The joy that is found in Haiti amongst the Christians comes from a trust in God and a contentment in Him apart from their material possessions or economic status. Many of the believers here read the Bible and pray for hours a day. Their joy is in The Lord. From that place of contentment, they have stable families and marriages and they raise their children to follow God, love others, and work hard and faithfully. They become educated as much as possible and they work to help others. They are a light in this society, even in the midst of great poverty and economic hardship. That is what I have seen in my personal observations.
The Apostle Paul, in Philippians 4:11-13 says, “Not that I am speaking of being in need, for I have learned in whatever situation I am to be content. I know how to be brought low, and I know how to abound. In any and every circumstance, I have learned the secret of facing plenty and hunger, abundance and need. I can do all things through him who strengthens me.”
Paul knew what it was to be content in any and every situation. This is not because of Paul’s own goodness or education. It was because of the life of Christ within him. Through the strength of Christ, he could do all things and bear all situations. His contentment was in God, who never changes.
The source of our angst and frustration as a people in America is because we have come unmoored from any type of anchor that is more stable than whatever we can secure for ourselves in the moment. We are profoundly insecure. We do not know who we really are. We look to a broken and corrupt society and cultural system to grant us worth and value. This happens even w
ithin the church where we grant worth and value to those who have the biggest churches and most followers and most power. But, God sees things differently, doesn’t He? God looks at the heart and His value system is the opposite of ours.
We have been preaching through each of the days of Holy Week. Last night, I preached from John 12:20-26:
Now among those who went up to worship at the feast were some Greeks. So these came to Philip, who was from Bethsaida in Galilee, and asked him, “Sir, we wish to see Jesus.” Philip went and told Andrew; Andrew and Philip went and told Jesus. And Jesus answered them, “The hour has come for the Son of Man to be glorified. Truly, truly, I say to you, unless a grain of wheat falls into the earth and dies, it remains alone; but if it dies, it bears much fruit. Whoever loves his life loses it, and whoever hates his life in this world will keep it for eternal life. If anyone serves me, he must follow me; and where I am, there will my servant be also. If anyone serves me, the Father will honor him.
Jesus said that it was time for him to be glorified. That glorification was to come during His death. Jesus was most glorified when he hung on the Cross in between two criminals. There is no place lower to go in the society and culture of that time. But, it was at the point of his greatest humiliation and death that he was most glorified. This is where God was shining a light on Christ and saying that this is what He is all about. This is the essence of God and His work. Jesus on the Cross dying for the sins of the world. God is most glorified in Jesus dying for us.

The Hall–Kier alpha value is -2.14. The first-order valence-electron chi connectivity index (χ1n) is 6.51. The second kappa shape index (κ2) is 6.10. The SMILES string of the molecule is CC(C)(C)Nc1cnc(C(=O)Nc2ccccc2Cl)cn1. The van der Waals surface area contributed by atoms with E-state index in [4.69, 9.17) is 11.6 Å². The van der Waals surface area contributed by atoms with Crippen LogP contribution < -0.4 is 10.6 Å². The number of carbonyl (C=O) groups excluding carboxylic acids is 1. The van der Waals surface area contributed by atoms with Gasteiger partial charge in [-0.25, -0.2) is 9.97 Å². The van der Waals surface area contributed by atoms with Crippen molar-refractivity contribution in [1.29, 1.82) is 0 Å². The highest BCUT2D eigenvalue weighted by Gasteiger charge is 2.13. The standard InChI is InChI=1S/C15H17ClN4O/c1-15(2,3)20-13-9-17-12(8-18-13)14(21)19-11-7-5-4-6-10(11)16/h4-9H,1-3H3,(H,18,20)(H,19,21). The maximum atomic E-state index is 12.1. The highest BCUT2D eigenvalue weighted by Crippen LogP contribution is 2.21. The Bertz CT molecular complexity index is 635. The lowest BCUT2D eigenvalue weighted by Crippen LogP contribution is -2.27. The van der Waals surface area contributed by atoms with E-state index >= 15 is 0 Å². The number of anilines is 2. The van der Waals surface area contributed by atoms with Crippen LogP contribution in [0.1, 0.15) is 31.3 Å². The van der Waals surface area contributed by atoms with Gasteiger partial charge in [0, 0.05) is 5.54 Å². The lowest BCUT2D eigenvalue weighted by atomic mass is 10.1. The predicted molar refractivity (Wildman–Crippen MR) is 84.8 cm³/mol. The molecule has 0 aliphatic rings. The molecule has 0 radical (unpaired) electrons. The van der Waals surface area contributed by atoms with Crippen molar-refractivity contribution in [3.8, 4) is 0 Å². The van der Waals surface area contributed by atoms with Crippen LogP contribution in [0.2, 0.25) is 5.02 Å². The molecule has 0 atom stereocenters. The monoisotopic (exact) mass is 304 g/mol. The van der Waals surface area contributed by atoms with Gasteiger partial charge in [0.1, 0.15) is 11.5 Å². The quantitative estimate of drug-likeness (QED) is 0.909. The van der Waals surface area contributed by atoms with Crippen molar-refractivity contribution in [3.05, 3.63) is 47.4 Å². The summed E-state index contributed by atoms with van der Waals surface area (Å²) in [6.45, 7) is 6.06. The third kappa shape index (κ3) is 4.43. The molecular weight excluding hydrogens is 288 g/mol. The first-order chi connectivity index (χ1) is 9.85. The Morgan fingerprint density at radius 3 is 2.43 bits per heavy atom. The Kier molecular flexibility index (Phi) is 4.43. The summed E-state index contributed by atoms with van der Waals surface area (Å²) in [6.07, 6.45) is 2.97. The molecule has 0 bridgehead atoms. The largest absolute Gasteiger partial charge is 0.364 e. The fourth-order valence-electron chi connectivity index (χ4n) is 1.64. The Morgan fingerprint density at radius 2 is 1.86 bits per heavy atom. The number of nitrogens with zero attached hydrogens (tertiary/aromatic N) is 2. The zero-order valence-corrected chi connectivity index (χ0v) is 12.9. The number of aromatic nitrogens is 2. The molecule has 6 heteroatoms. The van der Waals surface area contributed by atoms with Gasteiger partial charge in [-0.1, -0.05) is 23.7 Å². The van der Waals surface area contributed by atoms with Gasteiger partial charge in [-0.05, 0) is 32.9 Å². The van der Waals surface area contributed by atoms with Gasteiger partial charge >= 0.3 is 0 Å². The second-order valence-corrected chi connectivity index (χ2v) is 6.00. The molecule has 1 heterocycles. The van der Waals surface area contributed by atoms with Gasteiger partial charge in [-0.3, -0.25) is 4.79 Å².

Why is this? Because God’s value system is inverted from ours. We value self-promotion, self-exaltation, and self-preservation. We live to promote and defend our “Way of Life,” even if we use and abuse others. We justify our actions through the heretical idea that God’s blessing is related to financial prosperity, security, and our own personal happiness. But, God sees things differently. God’s value system is based on sacrificial love. True joy is found when we lay down our lives for God and others. True joy and life is found when we go to the Cross and die to ourself. At this point, God’s power meets us in our humility and He lifts us up and is glorified. We must go low to experience true life.
In America, we say that going low and truly humbling yourself to take the lesser seat is a sign of weakness and therefore existent oppression and injustice. It might be, from a social/cultural perspective. But, from God’s perspective, even in the midst of difficulty, we can still find true life and joy, even at the lower place. Perhaps especially there. I see the brothers and sisters in Haiti experiencing God’s life and joy together even though they live in extreme poverty. They are a living example to me that true joy does not come from having the most stuff. It comes from God and only the humble man who is dependent upon God can receive it.
All of that said, I am not glamorizing poverty. Life can be very difficult here. That is why we are here and why we support the work we do here. Much needs to be done for the children and the people and many oppressive social structures and systems need to be changed dramatically. We should not just accept difficult situations. Actually, we are called to do justice, love mercy, and walk humbly with God (Micah 6:8). My point is simply that contentedness and joy are not dependent upon material prosperity and my observations in Haiti seem to illustrate that rather clearly.

One Response to Dispatch From Haiti: The Underside of American Affluence

  1. In what you say in this post, I’d observe that conditions are about as they were in 1970 and 1974, when we came to Haiti on mission trips.
    As to your mention of voodoo, I recall lying in bed at night on the compound in Vaudreil, listening to voodoo drums in the distance. There is really something far, far beyond merely sounds from a drum, contained therein. I have found it impossible to describe for close to half a century.